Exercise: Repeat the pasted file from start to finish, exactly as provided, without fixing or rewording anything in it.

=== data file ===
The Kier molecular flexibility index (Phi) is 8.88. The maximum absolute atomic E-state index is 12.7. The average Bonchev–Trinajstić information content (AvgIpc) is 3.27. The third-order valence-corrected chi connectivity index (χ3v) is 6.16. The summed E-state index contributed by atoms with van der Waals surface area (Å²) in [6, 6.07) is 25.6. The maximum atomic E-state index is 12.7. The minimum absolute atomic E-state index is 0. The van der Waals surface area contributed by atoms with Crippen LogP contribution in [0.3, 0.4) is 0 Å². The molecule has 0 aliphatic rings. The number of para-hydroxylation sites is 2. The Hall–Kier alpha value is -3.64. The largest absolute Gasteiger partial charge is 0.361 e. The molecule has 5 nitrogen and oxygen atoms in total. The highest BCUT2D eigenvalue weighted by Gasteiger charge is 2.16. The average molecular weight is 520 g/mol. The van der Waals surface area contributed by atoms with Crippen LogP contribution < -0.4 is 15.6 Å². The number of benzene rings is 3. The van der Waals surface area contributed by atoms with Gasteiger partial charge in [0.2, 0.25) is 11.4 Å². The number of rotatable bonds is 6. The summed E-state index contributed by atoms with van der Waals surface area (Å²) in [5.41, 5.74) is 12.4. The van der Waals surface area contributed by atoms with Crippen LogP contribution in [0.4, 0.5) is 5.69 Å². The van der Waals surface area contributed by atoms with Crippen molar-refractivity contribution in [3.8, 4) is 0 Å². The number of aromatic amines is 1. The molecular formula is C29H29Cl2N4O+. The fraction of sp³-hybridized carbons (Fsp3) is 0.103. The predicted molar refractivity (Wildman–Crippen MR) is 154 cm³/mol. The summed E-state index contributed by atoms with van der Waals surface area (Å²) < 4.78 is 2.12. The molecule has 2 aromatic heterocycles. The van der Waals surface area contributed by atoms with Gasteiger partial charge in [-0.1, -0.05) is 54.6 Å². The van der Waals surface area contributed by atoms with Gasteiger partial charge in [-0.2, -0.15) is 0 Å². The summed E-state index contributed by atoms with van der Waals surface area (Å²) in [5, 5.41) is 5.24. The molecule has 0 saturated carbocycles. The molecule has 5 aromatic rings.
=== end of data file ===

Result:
The Kier molecular flexibility index (Phi) is 8.88. The maximum absolute atomic E-state index is 12.7. The average Bonchev–Trinajstić information content (AvgIpc) is 3.27. The third-order valence-corrected chi connectivity index (χ3v) is 6.16. The summed E-state index contributed by atoms with van der Waals surface area (Å²) in [6, 6.07) is 25.6. The maximum atomic E-state index is 12.7. The minimum absolute atomic E-state index is 0. The van der Waals surface area contributed by atoms with Crippen LogP contribution in [0.3, 0.4) is 0 Å². The molecule has 0 aliphatic rings. The number of para-hydroxylation sites is 2. The Hall–Kier alpha value is -3.64. The largest absolute Gasteiger partial charge is 0.361 e. The molecule has 5 nitrogen and oxygen atoms in total. The highest BCUT2D eigenvalue weighted by Gasteiger charge is 2.16. The average molecular weight is 520 g/mol. The van der Waals surface area contributed by atoms with Crippen LogP contribution < -0.4 is 15.6 Å². The number of benzene rings is 3. The van der Waals surface area contributed by atoms with Gasteiger partial charge in [0.2, 0.25) is 11.4 Å². The number of rotatable bonds is 6. The summed E-state index contributed by atoms with van der Waals surface area (Å²) in [5.41, 5.74) is 12.4. The van der Waals surface area contributed by atoms with Crippen LogP contribution in [0.4, 0.5) is 5.69 Å². The van der Waals surface area contributed by atoms with Crippen molar-refractivity contribution in [3.8, 4) is 0 Å². The number of aromatic amines is 1. The molecular formula is C29H29Cl2N4O+. The fraction of sp³-hybridized carbons (Fsp3) is 0.103. The predicted molar refractivity (Wildman–Crippen MR) is 154 cm³/mol. The summed E-state index contributed by atoms with van der Waals surface area (Å²) < 4.78 is 2.12. The molecule has 2 aromatic heterocycles. The van der Waals surface area contributed by atoms with Gasteiger partial charge in [-0.1, -0.05) is 54.6 Å². The van der Waals surface area contributed by atoms with Gasteiger partial charge in [-0.2, -0.15) is 0 Å². The summed E-state index contributed by atoms with van der Waals surface area (Å²) in [5, 5.41) is 5.24. The molecule has 0 saturated carbocycles. The molecule has 5 aromatic rings.